Menu burger Close thin Facebook Twitter Google plus Linked in Reddit Email arrow-right-sm arrow-right
Loading
Tap on the profile icon to edit
your financial details.

how to buy an annuity

Annuities can create an additional stream of income for retirement that’s guaranteed and dependable. An annuity is a contract that you purchase from an insurance or annuity company. In terms of how to buy an annuity, it’s possible to start the process online with a free quote. But it’s important to do some careful research and planning beforehand to ensure that an annuity is right for you and that you understand the potential risks involved. For more help, consider speaking with a financial advisor.

What Is an Annuity and How Does It Work?

An annuity is a contract between the annuity purchase and an insurance company. When you purchase an annuity, you’re purchasing a promise of future income. You pay a premium to the insurance company and in return, the company agrees to make payments back to you beginning at a specified date. Immediate annuities begin making payments right away while deferred annuities may have a start date that’s several years down the road.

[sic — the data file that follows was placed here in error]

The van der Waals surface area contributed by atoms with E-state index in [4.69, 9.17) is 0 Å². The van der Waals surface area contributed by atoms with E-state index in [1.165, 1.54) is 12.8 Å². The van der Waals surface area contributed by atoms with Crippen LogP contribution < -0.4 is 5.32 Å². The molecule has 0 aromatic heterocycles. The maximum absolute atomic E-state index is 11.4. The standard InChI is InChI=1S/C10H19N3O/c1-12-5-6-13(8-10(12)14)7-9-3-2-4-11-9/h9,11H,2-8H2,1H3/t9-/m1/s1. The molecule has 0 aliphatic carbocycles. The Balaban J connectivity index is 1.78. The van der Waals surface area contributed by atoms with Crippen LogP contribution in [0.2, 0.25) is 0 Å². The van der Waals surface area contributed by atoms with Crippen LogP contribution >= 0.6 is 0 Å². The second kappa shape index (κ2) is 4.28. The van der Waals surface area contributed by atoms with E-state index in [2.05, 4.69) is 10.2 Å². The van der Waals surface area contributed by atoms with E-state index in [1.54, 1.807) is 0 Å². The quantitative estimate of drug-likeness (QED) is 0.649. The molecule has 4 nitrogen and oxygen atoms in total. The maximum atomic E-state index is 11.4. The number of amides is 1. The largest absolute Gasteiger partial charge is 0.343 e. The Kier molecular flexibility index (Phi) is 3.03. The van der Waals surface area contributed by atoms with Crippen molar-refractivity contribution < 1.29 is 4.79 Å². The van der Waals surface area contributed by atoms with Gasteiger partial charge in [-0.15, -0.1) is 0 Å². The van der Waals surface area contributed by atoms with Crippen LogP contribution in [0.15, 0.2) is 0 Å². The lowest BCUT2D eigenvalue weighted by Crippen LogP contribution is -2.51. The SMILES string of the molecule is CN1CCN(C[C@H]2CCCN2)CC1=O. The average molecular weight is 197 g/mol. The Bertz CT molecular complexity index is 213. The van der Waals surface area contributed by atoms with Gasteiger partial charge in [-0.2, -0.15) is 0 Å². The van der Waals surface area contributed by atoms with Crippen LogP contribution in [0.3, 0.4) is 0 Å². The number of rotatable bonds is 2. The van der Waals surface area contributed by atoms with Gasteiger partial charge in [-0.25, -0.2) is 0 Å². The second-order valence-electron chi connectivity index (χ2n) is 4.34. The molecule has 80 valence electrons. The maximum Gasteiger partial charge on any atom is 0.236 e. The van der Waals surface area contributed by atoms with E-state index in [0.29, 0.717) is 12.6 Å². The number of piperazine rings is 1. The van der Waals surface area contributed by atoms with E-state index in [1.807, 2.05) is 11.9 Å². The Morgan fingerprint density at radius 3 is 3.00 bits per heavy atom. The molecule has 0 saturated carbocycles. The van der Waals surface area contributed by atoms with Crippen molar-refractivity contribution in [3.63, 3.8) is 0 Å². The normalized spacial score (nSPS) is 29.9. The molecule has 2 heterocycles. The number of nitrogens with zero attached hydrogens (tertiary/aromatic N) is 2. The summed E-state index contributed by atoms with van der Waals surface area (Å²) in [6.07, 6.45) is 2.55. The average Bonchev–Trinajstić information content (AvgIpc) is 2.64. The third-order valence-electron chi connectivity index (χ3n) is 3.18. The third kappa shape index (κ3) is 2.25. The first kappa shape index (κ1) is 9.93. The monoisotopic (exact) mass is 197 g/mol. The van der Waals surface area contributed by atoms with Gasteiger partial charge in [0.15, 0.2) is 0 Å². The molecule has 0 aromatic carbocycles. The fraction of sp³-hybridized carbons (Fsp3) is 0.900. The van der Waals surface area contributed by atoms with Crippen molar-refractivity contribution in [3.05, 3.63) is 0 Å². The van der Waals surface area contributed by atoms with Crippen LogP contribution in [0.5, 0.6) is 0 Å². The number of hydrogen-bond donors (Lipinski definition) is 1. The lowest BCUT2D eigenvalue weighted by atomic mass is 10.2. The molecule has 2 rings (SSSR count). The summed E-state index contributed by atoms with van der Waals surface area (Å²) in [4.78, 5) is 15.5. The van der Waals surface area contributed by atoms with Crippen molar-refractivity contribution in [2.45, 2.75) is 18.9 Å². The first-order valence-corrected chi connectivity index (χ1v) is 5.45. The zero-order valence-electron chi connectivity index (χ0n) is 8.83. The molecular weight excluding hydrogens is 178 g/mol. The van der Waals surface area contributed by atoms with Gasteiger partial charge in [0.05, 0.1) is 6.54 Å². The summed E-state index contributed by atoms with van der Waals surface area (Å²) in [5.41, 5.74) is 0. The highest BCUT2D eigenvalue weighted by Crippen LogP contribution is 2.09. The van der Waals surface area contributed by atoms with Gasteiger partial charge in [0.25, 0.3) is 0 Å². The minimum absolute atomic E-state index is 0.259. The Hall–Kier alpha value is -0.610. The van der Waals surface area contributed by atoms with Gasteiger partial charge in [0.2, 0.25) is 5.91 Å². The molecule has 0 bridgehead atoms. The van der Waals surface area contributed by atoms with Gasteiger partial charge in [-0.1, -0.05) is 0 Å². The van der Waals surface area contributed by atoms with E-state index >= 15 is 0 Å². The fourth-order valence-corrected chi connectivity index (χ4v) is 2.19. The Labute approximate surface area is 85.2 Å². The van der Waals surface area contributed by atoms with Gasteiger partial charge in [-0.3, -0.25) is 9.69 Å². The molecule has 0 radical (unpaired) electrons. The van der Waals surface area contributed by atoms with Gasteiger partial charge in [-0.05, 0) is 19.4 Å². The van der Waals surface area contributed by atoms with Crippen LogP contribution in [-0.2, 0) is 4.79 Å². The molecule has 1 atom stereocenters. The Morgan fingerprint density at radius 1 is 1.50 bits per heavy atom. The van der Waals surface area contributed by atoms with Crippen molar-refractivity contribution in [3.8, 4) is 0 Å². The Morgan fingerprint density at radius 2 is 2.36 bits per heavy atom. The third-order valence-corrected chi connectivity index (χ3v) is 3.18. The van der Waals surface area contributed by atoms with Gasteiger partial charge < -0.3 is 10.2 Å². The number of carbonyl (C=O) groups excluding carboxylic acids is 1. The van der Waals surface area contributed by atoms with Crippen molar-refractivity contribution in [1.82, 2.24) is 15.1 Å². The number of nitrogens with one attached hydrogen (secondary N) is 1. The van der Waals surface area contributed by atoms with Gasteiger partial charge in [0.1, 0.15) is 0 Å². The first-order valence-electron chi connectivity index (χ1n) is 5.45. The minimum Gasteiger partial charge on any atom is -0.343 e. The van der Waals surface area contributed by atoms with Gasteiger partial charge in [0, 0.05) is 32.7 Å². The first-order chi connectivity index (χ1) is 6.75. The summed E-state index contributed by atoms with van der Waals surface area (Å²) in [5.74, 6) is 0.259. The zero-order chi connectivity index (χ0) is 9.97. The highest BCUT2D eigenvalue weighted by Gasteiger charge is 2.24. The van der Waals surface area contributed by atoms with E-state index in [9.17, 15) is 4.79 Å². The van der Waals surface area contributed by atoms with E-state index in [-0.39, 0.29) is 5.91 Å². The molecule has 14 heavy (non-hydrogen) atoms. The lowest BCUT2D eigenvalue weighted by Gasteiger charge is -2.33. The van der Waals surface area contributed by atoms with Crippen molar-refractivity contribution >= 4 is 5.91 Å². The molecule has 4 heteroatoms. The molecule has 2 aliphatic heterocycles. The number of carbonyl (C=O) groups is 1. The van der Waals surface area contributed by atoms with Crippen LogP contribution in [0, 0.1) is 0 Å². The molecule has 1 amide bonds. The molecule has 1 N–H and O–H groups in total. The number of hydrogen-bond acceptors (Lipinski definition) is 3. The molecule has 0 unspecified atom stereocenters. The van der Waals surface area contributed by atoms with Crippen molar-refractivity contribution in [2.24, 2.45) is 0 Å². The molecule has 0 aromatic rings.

Depending on how the annuity is structured, those payments may arrive monthly for a set period of time or you may receive them for life. If you’re married, you can also structure an annuity so that your spouse continues to receive income payments after you pass away.

An annuity is similar to life insurance in a sense since there’s a guaranteed financial benefit received and a premium that must be paid. But life insurance typically provides those benefits to your beneficiaries only after you’ve passed away.

There are many different types of annuities you can purchase, depending on the kind of risk and reward you’re interested in. Fixed annuities earn a fixed interest rate while indexed annuities earn returns based on the performance of an underlying market index, such as the S&P 500. Variable annuities earn returns based on the range of investments you select within the annuity.

How to Buy an Annuity

how to buy an annuity

Buying an annuity is a multistep process that begins with assessing your financial situation and needs. Specifically, how much income do you think an annuity will need to provide for you and how long will that income need to last?